It is clear COVID-19’s economic impact has permeated through a variety of industries, and owners and developers of multi-family housing, such as apartment buildings and senior living facilities, are surely aware they lack immunity to its shockwaves. There are a variety of practices owners and developers should consider implementing to facilitate prosperity amongst their housing communities, and promote profitability while mitigating potential legal and financial losses.
Health and Safety
Above all else, the health and safety of employees and residents must take center stage. Most owners have undoubtedly elevated cleaning procedures to sanitize common areas and enacted social distancing practices, but there is ample opportunity to enact even greater measures to promote community well-being.
- Preparation. Evaluate the need for a formal COVID-19 Safety Facility Plan. Investigate whether your facility has risks for spreading infection that should be addressed with heightened cleaning protocols such as cleaning of elevators/hand rails, and closing of work-out areas and party rooms. Also, owners should establish and publish additional facility practices for tenants/occupants to reduce congestion and disease spread, and encourage safe distancing. Consultation with occupational, legal, and facility safety professionals can provide further guidance and written protocols.
- Communication. Engage in continuous communications with residents, employees, leadership, and even peers regarding the ongoing situation. Seek feedback and look for ways to alter and improve upon current practices to better support the lifestyles and safety of your people. Use or establish e-mail distribution to occupants.
- Empathy. Stay-home orders have forced many businesses to temporarily close causing rampant unemployment. Work with your tenants and be responsive to their economic hardships. Many individuals may experience gaps in income between the final check issued by employers and receiving unemployment wages and stimulus funds. Explore temporary rent reductions and even rent forgiveness. Although many states have barred evictions over the next 30-60 days, accommodating rental practices during these times may prevent high vacancy rates down the line. However you proceed, ensure your business and legal practice are on sound ground and are documented.
- Knowledge. Many residents are eligible for and will receive federal financial assistance as part of the CARES Act. Consider publishing community newsletters, hosting virtual seminars, and recommending non-profit resource centers to assist residents with understanding how they may benefit from stimulus packages. Inform tenants that rent breaks and eviction bans provide only temporary relief, and educate them on the need to properly preserve and allocate funds to pay current and future rent. Consider memorializing in writing any rent abatement agreements, which may be viewed as amendments to the lease.
- Practical Resources and Solutions. Provide and post information about local resources such as local food banks and coordinate grocery, restaurant, and pharmacy delivery services to promote access to daily essentials. Efforts such as these are especially valuable in senior living facilities and with residents who are more susceptible to severe health consequences from COVID-19.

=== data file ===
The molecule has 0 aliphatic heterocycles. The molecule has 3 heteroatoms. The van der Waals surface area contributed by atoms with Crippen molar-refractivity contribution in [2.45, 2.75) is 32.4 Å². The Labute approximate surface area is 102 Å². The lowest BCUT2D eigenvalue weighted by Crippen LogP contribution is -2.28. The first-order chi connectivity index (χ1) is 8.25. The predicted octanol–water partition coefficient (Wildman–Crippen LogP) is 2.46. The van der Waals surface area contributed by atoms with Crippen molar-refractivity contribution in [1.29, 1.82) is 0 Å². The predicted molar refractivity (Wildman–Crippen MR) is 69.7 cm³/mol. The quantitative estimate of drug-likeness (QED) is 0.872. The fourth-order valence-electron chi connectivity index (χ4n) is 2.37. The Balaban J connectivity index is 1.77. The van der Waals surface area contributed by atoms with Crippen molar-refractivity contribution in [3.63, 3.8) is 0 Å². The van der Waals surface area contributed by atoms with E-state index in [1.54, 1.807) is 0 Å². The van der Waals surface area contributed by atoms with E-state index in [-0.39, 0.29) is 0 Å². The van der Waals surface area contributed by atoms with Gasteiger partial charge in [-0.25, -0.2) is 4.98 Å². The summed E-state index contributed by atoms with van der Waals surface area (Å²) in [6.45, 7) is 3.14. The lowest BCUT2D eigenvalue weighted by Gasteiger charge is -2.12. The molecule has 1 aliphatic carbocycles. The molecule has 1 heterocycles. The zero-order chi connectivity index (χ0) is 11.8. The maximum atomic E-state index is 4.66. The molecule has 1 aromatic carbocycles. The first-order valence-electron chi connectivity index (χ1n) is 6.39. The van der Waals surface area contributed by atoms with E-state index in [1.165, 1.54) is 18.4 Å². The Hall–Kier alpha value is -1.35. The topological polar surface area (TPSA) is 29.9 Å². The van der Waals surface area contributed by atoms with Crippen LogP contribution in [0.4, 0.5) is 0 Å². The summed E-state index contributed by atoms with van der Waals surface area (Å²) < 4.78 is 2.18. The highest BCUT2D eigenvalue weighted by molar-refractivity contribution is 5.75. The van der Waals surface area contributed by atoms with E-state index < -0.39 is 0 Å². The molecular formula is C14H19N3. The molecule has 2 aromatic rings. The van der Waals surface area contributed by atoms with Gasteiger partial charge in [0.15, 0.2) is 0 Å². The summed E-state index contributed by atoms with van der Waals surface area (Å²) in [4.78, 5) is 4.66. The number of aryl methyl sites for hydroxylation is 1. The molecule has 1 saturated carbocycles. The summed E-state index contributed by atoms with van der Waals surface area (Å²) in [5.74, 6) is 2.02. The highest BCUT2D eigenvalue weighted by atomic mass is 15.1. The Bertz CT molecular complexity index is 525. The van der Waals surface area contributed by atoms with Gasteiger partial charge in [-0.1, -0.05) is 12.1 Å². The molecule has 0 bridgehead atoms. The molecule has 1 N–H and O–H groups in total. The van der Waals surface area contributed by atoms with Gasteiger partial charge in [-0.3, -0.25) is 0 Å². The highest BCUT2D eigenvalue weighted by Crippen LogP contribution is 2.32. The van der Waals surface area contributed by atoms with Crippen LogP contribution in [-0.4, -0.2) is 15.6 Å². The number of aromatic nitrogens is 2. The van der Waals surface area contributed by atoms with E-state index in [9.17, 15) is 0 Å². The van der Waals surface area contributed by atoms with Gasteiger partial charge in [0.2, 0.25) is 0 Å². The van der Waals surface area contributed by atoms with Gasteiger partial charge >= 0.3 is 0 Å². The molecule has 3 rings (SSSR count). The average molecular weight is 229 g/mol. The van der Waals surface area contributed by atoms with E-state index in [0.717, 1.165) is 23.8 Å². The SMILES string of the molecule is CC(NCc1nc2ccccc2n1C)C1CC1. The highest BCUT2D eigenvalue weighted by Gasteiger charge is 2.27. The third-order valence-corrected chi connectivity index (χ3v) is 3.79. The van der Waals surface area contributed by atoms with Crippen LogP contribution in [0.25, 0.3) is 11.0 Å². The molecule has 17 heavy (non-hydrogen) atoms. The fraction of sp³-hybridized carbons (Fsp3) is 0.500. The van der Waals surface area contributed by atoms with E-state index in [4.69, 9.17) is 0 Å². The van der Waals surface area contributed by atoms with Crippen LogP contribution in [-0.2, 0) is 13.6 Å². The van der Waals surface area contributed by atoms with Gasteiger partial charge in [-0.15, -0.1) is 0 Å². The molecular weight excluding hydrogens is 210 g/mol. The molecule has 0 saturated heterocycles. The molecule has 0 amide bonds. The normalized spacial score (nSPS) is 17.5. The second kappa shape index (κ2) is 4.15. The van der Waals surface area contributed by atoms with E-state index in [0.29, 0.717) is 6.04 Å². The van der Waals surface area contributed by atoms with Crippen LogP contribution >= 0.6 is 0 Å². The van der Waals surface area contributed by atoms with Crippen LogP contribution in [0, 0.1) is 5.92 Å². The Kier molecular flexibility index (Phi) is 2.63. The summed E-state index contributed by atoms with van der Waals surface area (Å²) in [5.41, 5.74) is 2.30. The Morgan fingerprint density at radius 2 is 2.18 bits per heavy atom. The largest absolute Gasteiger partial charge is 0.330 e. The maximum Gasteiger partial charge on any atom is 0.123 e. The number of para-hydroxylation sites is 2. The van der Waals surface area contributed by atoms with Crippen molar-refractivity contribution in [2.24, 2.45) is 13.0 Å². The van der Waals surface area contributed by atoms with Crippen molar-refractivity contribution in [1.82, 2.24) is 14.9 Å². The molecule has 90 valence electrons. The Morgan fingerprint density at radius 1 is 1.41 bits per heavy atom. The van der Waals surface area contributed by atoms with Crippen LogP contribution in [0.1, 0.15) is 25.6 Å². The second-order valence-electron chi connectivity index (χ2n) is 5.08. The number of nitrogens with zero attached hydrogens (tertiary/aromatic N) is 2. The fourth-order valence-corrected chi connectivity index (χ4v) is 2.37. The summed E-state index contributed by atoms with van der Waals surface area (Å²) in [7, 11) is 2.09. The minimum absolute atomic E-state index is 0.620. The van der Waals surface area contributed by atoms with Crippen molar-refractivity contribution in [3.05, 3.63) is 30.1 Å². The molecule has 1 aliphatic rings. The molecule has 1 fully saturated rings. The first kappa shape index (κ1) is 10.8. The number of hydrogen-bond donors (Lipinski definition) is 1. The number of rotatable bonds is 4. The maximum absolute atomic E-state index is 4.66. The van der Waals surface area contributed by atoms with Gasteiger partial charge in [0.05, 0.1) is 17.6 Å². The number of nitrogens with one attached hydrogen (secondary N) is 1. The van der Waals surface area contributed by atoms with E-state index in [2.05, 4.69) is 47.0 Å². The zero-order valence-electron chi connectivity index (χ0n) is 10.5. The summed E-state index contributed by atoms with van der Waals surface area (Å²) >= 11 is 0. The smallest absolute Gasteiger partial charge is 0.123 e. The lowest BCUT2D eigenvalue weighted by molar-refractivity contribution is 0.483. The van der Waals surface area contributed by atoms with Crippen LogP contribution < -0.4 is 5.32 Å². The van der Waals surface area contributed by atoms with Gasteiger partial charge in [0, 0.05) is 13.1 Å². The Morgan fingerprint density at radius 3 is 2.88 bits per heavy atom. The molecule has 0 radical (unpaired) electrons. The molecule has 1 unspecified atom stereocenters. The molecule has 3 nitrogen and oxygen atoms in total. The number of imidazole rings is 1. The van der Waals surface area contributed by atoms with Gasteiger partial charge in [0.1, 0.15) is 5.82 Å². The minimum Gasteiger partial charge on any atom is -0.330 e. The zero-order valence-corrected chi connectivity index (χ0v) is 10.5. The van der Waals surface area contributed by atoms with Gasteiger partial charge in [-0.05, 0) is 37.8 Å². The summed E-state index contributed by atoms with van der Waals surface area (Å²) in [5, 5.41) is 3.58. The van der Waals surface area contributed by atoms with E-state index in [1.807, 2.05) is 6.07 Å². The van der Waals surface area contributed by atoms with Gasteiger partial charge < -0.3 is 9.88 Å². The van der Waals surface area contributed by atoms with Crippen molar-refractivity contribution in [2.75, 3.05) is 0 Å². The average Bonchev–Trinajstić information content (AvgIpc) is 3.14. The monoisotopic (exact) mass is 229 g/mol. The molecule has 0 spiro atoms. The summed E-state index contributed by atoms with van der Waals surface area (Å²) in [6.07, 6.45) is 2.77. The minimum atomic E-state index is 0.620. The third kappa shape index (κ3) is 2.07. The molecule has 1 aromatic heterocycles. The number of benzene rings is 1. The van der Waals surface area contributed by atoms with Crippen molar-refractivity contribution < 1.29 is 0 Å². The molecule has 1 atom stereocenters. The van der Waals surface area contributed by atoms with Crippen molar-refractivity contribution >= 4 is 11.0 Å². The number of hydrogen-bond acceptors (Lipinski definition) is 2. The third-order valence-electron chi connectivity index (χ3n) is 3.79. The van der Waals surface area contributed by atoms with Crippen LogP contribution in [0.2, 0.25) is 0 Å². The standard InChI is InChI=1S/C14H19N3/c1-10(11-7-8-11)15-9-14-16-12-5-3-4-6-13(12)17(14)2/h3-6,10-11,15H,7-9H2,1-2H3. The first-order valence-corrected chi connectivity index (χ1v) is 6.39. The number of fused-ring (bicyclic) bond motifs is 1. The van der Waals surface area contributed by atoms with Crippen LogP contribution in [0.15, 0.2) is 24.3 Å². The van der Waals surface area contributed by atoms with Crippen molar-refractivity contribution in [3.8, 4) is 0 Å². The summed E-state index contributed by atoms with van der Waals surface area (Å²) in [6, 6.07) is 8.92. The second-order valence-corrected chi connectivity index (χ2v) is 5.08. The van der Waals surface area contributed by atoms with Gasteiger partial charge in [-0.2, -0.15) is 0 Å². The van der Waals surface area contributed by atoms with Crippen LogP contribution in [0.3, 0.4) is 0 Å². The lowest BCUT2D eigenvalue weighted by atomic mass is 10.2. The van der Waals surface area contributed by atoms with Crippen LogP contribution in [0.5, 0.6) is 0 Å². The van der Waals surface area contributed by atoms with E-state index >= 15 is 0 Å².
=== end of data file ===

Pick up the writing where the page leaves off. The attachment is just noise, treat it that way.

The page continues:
- Insurance. Many multi-family housing owners are seeing premiums increase by up to 50% as a result of the high volume of business interruption claims. Contact your insurers to check whether your premiums may be impacted, and explore shopping around to see if you can secure a more competitive rate. Additionally, while owners may be losing money and feel they are victims of business interruption losses, remember these claims are challenging, very nuanced, and require legal evaluation before making a claim.
- SBA Program. Review whether your business is eligible to participate in the new SBA loan program created by the CARES Act. This program affords partial forgiveness and extremely low interest rates if you continue employing facility employees. Although the program’s initial funds will quickly run out, it is expected Congress will take action to replenish the funds to assist eligible businesses that failed to timely act and reap its benefits. Consult with your legal and bank advisors about the availability of these programs.
- Lending. Although you may not require extensions of credit at this time, it is wise to reach out to your current or prospective lenders now in order to get on their radar and facilitate future underwriting. Your accounting and legal advisors can help you make sure you are “bankable”. Note, many banks are experiencing slowdowns in the underwriting process with respect to acquisitions because of the difficulty with access to new properties. However, underwriting for refinancing appears to be proceeding in ordinary fashion.
- Property Taxes. Reach out to your local assessor’s offices as needed and seek extensions for property tax payments in order to preserve those funds for more immediate operational needs. If you feel your real estate taxes are too high, assessments can be challenged through a legal process.
- Government Advocacy. Team up with your peers and connect with local and state public officials to push for policies that promote your business interests. If specific government advocacy is needed, connect with real estate trade associations. Our affiliate, Michael Best Strategies, can provide tailored government advocacy solutions.
Your Real Estate, Construction, and Workplace Safety professionals at Michael Best are here to help you navigate through these strange and difficult times. We also have a robust team that can assist you with lease modifications, Facility Safety Plans, the SBA Program, and other lending needs, and our Michael Best Strategies team can promote your policy concerns with state and local government.